Lawnchair Philosopher

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Gospel Birds

May 2012
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I love gospel music. I love the literature, the art, and the architecture of Christendom. Yet I would not lock myself in a church, reading but one book, staring at but a few images, while listening alone to gospel music, however tempting that may be. I love bird songs and sunshine too much to spend my Sundays inside.

e.e. cummings wrote that little birds are the secrets of living, and that whatever they sing is better than to know. Yet it is hard not to know; it is hard to quiet the mind enough to really hear what the birds are singing.

Churches are too stuffy and self-righteous, clanging the pots and pans of their opinions, even to hear the music. And secularists are too fed up with theological debauchery to even come near to a church, where some cool birds might roost and sing.

Me, on my clearer days, when my mind is calm, and my heart full of spirit, I like to come near to a church, but to come no nearer than to stand on the lawn, free from the congregation. There, standing outside, I can on a sunday hear the songs, and know that, no matter how wrong the theology, the sound is right.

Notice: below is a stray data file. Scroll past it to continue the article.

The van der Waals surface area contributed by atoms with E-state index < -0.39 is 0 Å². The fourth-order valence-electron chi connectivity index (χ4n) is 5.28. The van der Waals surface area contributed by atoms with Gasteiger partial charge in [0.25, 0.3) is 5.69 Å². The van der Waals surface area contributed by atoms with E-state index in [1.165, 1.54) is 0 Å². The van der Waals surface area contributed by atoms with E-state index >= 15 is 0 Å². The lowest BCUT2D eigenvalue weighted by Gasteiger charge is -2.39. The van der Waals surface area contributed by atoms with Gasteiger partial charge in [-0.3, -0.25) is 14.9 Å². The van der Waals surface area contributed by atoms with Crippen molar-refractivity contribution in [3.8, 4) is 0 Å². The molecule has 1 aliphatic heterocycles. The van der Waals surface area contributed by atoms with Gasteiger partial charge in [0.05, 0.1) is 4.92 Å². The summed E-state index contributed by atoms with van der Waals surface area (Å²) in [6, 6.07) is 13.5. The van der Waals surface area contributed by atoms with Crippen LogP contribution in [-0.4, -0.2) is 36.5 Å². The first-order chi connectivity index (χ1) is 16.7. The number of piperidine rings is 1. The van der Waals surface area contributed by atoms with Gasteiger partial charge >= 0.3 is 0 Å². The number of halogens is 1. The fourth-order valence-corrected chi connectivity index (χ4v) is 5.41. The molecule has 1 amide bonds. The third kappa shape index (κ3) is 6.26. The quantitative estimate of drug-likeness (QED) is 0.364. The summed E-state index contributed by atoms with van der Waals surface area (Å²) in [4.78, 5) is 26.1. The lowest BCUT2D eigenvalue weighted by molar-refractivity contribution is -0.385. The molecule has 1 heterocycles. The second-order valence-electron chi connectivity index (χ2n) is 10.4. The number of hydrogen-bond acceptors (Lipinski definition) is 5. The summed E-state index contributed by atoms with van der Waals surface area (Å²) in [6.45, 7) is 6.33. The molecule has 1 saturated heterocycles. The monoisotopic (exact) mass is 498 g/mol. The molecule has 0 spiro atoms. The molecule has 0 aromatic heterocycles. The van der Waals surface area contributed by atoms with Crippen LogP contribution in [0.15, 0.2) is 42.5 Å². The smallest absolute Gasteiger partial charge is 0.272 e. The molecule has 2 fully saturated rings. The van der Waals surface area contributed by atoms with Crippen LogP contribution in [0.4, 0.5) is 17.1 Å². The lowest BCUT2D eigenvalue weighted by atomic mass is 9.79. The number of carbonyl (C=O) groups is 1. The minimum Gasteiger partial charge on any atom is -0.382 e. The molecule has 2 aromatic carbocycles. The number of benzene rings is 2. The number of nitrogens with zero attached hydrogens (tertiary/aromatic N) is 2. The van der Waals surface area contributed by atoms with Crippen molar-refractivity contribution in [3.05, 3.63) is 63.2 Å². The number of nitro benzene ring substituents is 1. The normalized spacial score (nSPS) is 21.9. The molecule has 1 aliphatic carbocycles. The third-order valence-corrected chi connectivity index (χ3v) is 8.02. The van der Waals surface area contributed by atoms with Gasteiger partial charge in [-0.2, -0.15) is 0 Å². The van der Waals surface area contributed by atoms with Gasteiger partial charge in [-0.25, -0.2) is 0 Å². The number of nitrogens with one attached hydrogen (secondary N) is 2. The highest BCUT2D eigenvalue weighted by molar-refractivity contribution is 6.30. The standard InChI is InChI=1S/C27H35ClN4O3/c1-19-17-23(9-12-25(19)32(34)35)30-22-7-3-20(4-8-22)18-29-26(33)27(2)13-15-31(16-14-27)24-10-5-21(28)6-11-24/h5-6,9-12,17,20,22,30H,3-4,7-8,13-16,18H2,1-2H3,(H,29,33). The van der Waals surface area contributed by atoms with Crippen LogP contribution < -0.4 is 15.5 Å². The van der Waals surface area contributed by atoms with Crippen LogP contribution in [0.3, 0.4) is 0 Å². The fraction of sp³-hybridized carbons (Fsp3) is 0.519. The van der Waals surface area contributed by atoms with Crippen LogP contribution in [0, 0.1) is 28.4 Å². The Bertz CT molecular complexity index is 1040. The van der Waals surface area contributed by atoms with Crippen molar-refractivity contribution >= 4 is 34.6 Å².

There, on the lawn, I can hear the music, smell the fresh cut grass, feel the warm moisture evaporate and permeate the air, almost as it would itself suspend the music. And when the song ends, I can, without disturbing a soul, walk nearer to the lawn’s edge, nearer to the forest, and listen to the ancient bird songs, and wonder when dinosaurs began to sing.

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